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Franzenfreude: Valid Criticism or Sour Grapes?

518lzyVIezL._SL160_Jonathan Franzen’s latest novel, Freedom hits shelves tomorrow (Farrar, Straus and Giroux, 576pgs), though the media has been furiously buzzing about the title for weeks. The New York Times has published two rave reviews about the tale of a dysfunctional family; Sam Tanenhaus proclaims the books “a masterpiece of American fiction”, while Michiko Kakutani applauds Franzen’s “ability to throw open a big, Updikean picture window on American middle-class life.”  Earlier this month, the author was featured on the cover of Time magazine as a “Great American Novelist”, and President Barack Obama got an early copy of the book to take on a recent vacation. Yet, with all this love, there are some, like authors Jodi Picoult and Jennifer Weiner, who feel the “Franzenfrenzy” coverage, especially in the New York Times, is overblown and biased. They also feel that the media would do better by focusing on the works of a wide range of authors, with varied backgrounds, instead of one literary star. The pair have turned to Twitter to voice their opinions on the subject using the hashtag #franzenfreude. “Would love to see the NYT rave about authors who aren’t white male literary darlings,” tweeted Picoult. Weiner asked her Twitter followers to suggest “non-Franzen novels about love, identity, families”, such as her pick, Digging to America by Anne Tyler.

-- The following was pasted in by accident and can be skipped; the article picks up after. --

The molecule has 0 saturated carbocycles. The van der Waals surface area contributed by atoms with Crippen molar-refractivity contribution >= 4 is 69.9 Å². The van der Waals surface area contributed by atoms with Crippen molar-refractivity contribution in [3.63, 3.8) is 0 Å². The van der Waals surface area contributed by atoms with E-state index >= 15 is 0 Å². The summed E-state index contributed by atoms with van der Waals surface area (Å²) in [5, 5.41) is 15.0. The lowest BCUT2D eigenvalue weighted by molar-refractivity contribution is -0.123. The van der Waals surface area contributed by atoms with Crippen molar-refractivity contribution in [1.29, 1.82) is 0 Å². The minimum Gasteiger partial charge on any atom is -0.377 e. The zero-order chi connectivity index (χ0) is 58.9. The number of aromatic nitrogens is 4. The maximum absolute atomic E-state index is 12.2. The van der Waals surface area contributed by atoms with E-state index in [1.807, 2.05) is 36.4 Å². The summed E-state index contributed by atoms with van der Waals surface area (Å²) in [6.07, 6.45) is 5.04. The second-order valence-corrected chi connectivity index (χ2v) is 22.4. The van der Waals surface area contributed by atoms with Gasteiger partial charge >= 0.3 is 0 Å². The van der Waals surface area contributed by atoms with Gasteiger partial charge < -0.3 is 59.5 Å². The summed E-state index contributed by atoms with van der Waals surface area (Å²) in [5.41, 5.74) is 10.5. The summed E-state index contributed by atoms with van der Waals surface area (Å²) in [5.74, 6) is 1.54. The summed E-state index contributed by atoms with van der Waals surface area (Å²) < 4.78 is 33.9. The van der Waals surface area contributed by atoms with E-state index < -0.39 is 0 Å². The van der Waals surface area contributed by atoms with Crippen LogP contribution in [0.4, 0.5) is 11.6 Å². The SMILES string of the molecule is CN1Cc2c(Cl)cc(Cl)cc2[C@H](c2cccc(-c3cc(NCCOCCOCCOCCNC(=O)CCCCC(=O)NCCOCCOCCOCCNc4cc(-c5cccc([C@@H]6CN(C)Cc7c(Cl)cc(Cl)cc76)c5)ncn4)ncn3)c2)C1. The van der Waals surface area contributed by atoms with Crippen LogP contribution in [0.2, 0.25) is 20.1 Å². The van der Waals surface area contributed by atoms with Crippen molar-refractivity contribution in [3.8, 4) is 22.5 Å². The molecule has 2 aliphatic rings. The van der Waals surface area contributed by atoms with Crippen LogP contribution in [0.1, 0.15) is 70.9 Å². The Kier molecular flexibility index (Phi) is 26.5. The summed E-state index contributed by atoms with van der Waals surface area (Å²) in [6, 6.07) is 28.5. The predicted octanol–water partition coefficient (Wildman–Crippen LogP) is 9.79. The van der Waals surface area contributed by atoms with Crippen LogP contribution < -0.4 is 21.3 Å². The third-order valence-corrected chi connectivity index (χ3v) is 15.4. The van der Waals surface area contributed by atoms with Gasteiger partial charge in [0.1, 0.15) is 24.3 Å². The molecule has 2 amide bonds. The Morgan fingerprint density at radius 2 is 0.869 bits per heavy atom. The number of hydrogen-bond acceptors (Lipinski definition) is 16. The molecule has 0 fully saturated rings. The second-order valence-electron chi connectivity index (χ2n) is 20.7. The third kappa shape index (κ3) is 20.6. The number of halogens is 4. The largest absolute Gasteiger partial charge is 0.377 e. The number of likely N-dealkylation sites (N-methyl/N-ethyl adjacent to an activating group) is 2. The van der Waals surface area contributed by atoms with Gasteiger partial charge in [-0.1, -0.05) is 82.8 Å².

On their website, NYTPicker, criticized Picoult for having a bias of her own against the New York Times since its 2008 review of her book Change of Heart was harshly critical. “The NYT has long made it clear that they value literary fiction and disdain commercial fiction – and they disparage it regardless of race or gender of the author,” the author responded in an e-mail. “I’m not commenting on one specific critic or even on my own reviews (which are few and far between because I write commercial fiction).” Again pushing for diversity, Picoult stated: “It is my personal opinion that yes, the Times favors white male authors…How else can the Times explain the fact that white male authors ROUTINELY are assigned reviews in both the Sunday review section AND the daily book review section (often both raves), while so many other writers go unnoticed by their critics?”

What do you think about the New York Times coverage of Jonathan Franzen’s Freedom? Would the newspaper better serve the public by featuring more diverse and deserving authors? Leave a comment below to let us know.

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